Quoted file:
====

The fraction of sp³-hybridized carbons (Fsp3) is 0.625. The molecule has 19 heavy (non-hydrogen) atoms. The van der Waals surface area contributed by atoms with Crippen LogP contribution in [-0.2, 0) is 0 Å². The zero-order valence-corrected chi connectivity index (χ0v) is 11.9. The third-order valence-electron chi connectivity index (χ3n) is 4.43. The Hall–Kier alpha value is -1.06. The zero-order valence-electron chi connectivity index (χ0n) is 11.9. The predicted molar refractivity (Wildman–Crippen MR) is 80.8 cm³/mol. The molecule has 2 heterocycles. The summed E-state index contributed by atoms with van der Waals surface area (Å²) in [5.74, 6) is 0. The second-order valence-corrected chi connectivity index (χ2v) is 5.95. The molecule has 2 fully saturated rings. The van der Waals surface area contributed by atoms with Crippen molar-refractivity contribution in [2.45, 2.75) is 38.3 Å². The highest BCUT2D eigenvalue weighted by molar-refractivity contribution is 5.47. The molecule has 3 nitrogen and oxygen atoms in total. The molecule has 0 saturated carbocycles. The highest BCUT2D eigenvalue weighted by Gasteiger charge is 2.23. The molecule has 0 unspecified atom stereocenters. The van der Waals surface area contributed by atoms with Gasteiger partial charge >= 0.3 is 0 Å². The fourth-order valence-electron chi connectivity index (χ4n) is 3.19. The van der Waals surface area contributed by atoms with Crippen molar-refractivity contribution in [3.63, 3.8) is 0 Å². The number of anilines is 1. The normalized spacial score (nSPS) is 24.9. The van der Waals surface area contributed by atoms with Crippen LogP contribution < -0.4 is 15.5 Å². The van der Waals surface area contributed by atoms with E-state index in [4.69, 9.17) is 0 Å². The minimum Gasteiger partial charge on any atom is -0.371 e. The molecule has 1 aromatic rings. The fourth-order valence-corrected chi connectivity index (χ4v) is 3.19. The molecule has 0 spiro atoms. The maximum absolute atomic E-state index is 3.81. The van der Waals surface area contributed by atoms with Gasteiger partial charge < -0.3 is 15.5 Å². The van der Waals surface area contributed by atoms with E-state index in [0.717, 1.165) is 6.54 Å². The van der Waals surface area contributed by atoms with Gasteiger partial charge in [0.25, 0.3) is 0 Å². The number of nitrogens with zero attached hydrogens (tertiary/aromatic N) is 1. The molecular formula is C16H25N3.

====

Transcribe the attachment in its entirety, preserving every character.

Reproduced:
The fraction of sp³-hybridized carbons (Fsp3) is 0.625. The molecule has 19 heavy (non-hydrogen) atoms. The van der Waals surface area contributed by atoms with Crippen LogP contribution in [-0.2, 0) is 0 Å². The zero-order valence-corrected chi connectivity index (χ0v) is 11.9. The third-order valence-electron chi connectivity index (χ3n) is 4.43. The Hall–Kier alpha value is -1.06. The zero-order valence-electron chi connectivity index (χ0n) is 11.9. The predicted molar refractivity (Wildman–Crippen MR) is 80.8 cm³/mol. The molecule has 2 heterocycles. The summed E-state index contributed by atoms with van der Waals surface area (Å²) in [5.74, 6) is 0. The second-order valence-corrected chi connectivity index (χ2v) is 5.95. The molecule has 2 fully saturated rings. The van der Waals surface area contributed by atoms with Crippen molar-refractivity contribution in [2.45, 2.75) is 38.3 Å². The highest BCUT2D eigenvalue weighted by molar-refractivity contribution is 5.47. The molecule has 3 nitrogen and oxygen atoms in total. The molecule has 0 saturated carbocycles. The highest BCUT2D eigenvalue weighted by Gasteiger charge is 2.23. The molecule has 0 unspecified atom stereocenters. The van der Waals surface area contributed by atoms with Gasteiger partial charge >= 0.3 is 0 Å². The fourth-order valence-electron chi connectivity index (χ4n) is 3.19. The van der Waals surface area contributed by atoms with Crippen molar-refractivity contribution in [3.63, 3.8) is 0 Å². The number of anilines is 1. The normalized spacial score (nSPS) is 24.9. The van der Waals surface area contributed by atoms with Crippen LogP contribution < -0.4 is 15.5 Å². The van der Waals surface area contributed by atoms with E-state index in [4.69, 9.17) is 0 Å². The minimum Gasteiger partial charge on any atom is -0.371 e. The molecule has 1 aromatic rings. The fourth-order valence-corrected chi connectivity index (χ4v) is 3.19. The molecule has 0 spiro atoms. The maximum absolute atomic E-state index is 3.81. The van der Waals surface area contributed by atoms with Gasteiger partial charge < -0.3 is 15.5 Å². The van der Waals surface area contributed by atoms with E-state index in [0.717, 1.165) is 6.54 Å². The van der Waals surface area contributed by atoms with Gasteiger partial charge in [0.25, 0.3) is 0 Å². The number of nitrogens with zero attached hydrogens (tertiary/aromatic N) is 1. The molecular formula is C16H25N3.